Inclement Weather: Riders on the Storm

Into every theme park, a little rain must fall. Depending on their location and attraction mix, theme parks respond to inclement weather with tips on toughing it out, partial closings, or, in the worst case—temporary attraction shutdowns. Don’t forget the silver lining in those clouds: showery days can mean shorter lines and a more relaxed visit overall.

Different venues manage weather differently depending on prevailing weather conditions in their location. Walt Disney World builds more sheltered space, including covered queues, than Disneyland because South Florida gets more storms than southern California (not to mention that the Florida parks have published cancellation policies in the even of hurricane or tropical storm warnings). The extra shade can help ease heat wave discomfort as well as protect from rain.

Check the rules online before you make the trip to avoid disappointment. Dollywood published a detailed list of the temperature at which each ride closes. Disneyland list the outdoor attractions that close temporarily during rain or lightning. At Glenwood Caverns Adventure Park, storms come and go quickly. Rain checks are issued when Alpine Coaster, Cliffhanger Coaster, Soaring Eagle Zip Ride, Giant Canyon Swing, and Glenwood Canyon Flyer are ALL closed for an hour or more.

Visitors should also pack more prudently than destinations’ stereotypes might suggest – you might need a light jacket or long pants to stay comfortable in a Southern cold snap. Theme Park Insider Robert Niles recommends taking a rain jacket, but not an umbrella; making reservations at indoor eateries; and checking packages so you don’t have to carry souvenirs around when rain is predicted at Disneyland. “Embrace the rain and ride anything outside that’s a short wait time instead of huddling with the crowds trying to stay dry inside,” he says. “The upside to bad weather often is smaller crowds.”

Learn more about Glenwood Caverns Adventure Park, America’s only mountain-top theme park in Glenwood Springs, Colorado.

Alpine Coasters: Letting Nature Take Its Course

Alpine coasters, including the one at Glenwood Caverns Adventure Park, follow the terrain for scenic rider-controlled downhills.

Alpine coasters have become a popular attraction at ski resorts and amusement parks since they were developed in the mid-1990s as a rail-riding successor to Alpine slides that had been around since the 1970s. Alpine coasters have been built in 12 countries, from Switzerland to New Zealand and Jamaica to Vietnam, as well as 16 states. The longest is Tobotronc in Naturlandia in Andorra—5.3 kilometers with a drop of 400 meters and a ride that can last nearly 10 minutes. The highest is at Glacier 3000, a one-kilometer ride that starts at 2,970-meter elevation and can reach speeds of 25 mph on its two-minute descent.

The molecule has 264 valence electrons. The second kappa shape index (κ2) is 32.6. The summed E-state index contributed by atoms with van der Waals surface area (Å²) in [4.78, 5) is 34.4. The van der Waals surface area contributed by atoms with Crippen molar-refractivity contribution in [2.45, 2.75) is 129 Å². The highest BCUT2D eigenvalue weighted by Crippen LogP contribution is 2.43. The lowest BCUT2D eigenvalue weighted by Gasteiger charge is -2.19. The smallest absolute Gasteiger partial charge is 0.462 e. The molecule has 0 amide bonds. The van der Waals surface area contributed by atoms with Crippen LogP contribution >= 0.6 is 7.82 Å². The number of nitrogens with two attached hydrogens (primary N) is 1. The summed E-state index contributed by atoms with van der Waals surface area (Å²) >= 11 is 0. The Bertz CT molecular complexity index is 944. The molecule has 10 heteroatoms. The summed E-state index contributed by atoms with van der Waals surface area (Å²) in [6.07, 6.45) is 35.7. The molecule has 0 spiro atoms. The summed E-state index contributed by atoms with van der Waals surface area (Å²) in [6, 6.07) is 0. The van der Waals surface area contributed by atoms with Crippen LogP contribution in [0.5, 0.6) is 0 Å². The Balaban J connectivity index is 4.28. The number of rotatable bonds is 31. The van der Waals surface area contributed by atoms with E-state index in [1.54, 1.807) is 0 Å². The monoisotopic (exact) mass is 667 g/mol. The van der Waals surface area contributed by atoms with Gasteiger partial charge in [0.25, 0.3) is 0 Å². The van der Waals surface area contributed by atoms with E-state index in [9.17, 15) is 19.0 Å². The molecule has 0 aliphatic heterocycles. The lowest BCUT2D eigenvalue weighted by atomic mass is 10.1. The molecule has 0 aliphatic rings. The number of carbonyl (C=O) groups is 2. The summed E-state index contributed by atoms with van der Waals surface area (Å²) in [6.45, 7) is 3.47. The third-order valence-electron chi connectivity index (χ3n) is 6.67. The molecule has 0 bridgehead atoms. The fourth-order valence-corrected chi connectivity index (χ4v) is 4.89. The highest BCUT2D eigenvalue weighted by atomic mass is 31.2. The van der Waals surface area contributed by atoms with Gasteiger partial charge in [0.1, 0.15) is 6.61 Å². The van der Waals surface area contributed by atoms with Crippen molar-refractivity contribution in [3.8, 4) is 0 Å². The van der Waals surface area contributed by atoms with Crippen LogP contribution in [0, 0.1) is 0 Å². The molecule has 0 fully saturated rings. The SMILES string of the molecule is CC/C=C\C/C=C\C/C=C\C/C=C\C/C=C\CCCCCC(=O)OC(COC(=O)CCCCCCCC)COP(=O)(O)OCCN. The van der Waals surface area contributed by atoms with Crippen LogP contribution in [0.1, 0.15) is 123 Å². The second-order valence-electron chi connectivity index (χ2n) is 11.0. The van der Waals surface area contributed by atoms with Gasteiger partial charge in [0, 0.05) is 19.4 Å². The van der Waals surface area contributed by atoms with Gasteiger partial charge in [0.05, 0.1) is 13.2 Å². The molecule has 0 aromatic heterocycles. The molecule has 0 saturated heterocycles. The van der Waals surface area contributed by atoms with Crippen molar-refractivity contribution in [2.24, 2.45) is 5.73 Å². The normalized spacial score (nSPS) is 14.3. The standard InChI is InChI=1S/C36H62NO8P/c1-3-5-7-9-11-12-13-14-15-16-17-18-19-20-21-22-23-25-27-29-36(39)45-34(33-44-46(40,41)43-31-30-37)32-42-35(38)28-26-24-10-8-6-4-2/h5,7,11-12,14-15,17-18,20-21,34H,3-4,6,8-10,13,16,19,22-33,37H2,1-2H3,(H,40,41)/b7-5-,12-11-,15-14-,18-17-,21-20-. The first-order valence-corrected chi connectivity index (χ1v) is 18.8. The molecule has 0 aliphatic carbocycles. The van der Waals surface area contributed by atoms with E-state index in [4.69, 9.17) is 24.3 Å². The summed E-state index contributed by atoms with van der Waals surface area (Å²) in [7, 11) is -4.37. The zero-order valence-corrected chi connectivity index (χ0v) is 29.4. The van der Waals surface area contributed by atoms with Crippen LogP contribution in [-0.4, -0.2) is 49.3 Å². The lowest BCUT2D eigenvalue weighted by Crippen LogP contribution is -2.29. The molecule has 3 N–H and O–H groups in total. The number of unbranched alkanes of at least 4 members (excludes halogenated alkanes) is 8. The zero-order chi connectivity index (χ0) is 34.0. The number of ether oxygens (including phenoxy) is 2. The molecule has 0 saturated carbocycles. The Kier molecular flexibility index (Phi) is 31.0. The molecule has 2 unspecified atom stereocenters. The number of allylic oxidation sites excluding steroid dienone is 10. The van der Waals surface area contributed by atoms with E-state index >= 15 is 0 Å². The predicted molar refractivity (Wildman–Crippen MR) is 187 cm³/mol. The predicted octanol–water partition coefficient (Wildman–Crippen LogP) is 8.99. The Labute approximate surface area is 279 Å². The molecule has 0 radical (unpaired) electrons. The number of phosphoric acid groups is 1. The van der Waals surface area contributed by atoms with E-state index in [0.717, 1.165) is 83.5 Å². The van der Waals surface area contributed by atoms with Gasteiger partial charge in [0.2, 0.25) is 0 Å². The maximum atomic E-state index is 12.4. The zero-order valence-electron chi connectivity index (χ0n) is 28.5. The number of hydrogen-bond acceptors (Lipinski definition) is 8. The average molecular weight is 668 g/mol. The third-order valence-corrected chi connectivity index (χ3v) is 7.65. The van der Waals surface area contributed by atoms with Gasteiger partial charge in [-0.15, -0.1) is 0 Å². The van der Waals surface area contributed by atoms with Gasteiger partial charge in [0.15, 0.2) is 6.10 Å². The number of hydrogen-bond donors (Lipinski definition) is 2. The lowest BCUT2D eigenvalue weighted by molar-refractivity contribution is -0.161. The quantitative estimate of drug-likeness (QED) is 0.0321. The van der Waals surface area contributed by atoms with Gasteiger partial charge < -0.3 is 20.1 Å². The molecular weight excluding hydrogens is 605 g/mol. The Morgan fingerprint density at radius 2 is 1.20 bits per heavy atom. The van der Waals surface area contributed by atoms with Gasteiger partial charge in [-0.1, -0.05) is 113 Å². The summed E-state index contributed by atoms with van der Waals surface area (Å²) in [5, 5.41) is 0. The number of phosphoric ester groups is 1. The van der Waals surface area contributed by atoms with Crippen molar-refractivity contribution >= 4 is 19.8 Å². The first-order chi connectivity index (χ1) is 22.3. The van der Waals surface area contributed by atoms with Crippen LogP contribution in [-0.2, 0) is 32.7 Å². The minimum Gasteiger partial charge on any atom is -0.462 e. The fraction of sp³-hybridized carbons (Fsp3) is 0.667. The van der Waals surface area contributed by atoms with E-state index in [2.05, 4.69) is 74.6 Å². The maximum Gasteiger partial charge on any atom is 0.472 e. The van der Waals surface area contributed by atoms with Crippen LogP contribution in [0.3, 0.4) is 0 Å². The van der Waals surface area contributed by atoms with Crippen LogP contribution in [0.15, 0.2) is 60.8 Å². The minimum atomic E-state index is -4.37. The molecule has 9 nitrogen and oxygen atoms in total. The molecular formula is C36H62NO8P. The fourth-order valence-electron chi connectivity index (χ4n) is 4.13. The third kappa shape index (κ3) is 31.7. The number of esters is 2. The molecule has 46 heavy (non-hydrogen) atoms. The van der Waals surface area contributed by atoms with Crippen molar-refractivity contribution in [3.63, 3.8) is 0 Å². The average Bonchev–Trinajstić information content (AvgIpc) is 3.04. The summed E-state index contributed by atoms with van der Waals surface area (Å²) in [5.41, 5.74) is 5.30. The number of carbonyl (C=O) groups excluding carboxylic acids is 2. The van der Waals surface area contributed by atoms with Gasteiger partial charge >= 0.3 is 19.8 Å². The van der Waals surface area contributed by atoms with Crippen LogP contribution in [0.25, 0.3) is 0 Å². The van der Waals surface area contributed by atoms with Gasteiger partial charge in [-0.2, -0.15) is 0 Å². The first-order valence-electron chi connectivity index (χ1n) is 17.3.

Unlike traditional roller coasters that build their own hills, Alpine coasters take advantage of the natural terrain’s slope, usually built close to the ground except for bridging. Alpine coasters are the only amusement park ride controlled by the rider. One or two people sit in the car, and a hand brake regulates the speed. The settings often offer breathtaking views—Tobotronc runs through the La Rabassa forest—and some riders prefer to take a more leisurely sightseeing pace.

The one-kilometer Alpine Coaster at Glenwood Caverns Adventure Park, ranked No. 1 by tripping.com, was the first of its kind in the United States. Colorado’s slopes naturally make it a leading site for Alpine coasters, with highly-ranked rides in Vail and Steamboat Springs. In addition to Rocky Mountain states such as Wyoming and Utah and Appalachian Mountain states from Vermont to Georgia, Alpine coasters are found in South Dakota, New Jersey, Minnesota, and Missouri.

Showcaves of the Midwest

From the Black Hills to the Ozarks and the Wisconsin Dells to the Texas Hill Country, Cavern.com identifies 32 showcaves. They include the longest underground navigable river, the ultra-rare black alabaster, species of sightless cave-dwelling creatures and breathtaking formations of size and beauty. Here are some highlights:
  • Rushmore Cave near Keystone, S.D., is in a limestone formation encircling the granite core of the Black Hills. Its four rooms are the Post Office, where early visitors carved their initials; the Image Room, with face-shaped formations; the Floral Room, with helictites on stalactites in leaf and floral design; and the Big Room, with numerous stalactites, flowstone, and cave bacon.
  • Cave of the Mounds near Blue Mounds, Wis., discovered in 1939, is considered the most significant cave in the upper Midwest by the Chicago Academy of Sciences. It has a high number of colorful crystal formations on paved lighted pathways.